“Life is a succession of lessons which must be lived to be understood.”
This was once my grandmothers house.
I remember when I was a young girl and we would travel there– I would always run fast from the car to step on the grass.
She had the fancy grass. You know, the kind that stands two inches from the ground and feels like you’re walking on clouds.
I remember her yard was always so beautiful and full of life. Her backyard was full of flowers and there was always laundry hanging out to dry. I remember she went out and fed the birds each morning, even calling one Robin by name, Robbie. He would eat raisins from her hand.
She had raised him from a baby and set him free in the backyard.
I remember the day of my Papa’s funeral, the adults sat inside listening to the funeral service on a cassette tape. I was outside, kicking a ball against the shed out back.
I remember the way her door would sloowwwly close with that hissing sound only screen doors can make.
I remember my mother and her, never getting along. I remember my mom always saying, “Mom, you don’t have to make your yard look perfect, you really are too old to be out there doing all that work.” I remember going for walks while visiting — my mom would always say, “Oh, my goodness. I don’t know why your Mema chooses to live in this neighborhood. The houses are so close together.”
I was 12 when my grandmother passed away. I remember my mother had a letter from my grandmother, sitting on the kitchen counter. She had been too busy to write her back. Those were the days when you paid for long distance and nobody had a home computer.
When the call came in that she had passed away, I remember how badly it hurt my mother.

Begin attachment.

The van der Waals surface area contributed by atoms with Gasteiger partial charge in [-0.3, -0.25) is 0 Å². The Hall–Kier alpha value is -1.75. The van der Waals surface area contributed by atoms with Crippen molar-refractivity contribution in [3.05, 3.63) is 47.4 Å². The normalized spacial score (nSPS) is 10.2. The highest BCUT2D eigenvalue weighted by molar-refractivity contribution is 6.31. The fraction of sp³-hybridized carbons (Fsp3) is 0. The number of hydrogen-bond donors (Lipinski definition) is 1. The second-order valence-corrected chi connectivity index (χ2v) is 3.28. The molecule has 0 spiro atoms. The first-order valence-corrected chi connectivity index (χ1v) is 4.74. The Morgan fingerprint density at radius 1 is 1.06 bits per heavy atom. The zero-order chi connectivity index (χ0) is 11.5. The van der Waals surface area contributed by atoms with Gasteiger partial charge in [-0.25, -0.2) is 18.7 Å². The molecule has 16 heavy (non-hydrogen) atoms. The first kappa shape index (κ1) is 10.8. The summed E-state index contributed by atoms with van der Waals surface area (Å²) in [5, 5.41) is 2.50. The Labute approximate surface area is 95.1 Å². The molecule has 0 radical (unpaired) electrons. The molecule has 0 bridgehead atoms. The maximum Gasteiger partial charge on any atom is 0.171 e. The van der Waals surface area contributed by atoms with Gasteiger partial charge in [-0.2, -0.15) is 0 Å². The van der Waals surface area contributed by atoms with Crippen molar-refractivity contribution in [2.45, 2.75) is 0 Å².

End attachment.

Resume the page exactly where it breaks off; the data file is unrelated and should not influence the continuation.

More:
And now, when you hear my mother talk of my grandmother, she has only good things to say about her. That grandmother she use to talk about is no more and she dreams of just one more day with her mom, in that cramped neighborhood, with that perfect yard– just one day to sit and love.
So when I told her I was making a trip to Oklahoma City she asks me to go.
“Go and take some pictures for me, Kati. I haven’t seen it since we laid her to rest.”
When I give her the pictures, I simply wrote:
“I hope these photos can bring good memories and not bad pain. It is such a good testament to how we must love fully today because we are not guaranteed tomorrow.”
I love you,
And it did to me, like writing somehow always does–
it changed me.
Because isn’t it the truth? When we resolve to love fully, it changes us. If we love fully our family, we strive to bend in service for them more than expect things from them. If we love fully our bodies, given to us by our creator, we strive to only give it the best things- to nourish and keep it well. Put simply, when we love fully those around us, we are truly full.
I believe a little man named Gandhi once said: “The best way to find yourself is to lose yourself in service of others.“
And a little old lady, not always so old once said, “Spread love everywhere you go. Let no one ever come to you without leaving happier.” – Mother Teresa
Oh my! This could start a resolution revolution!
All my love,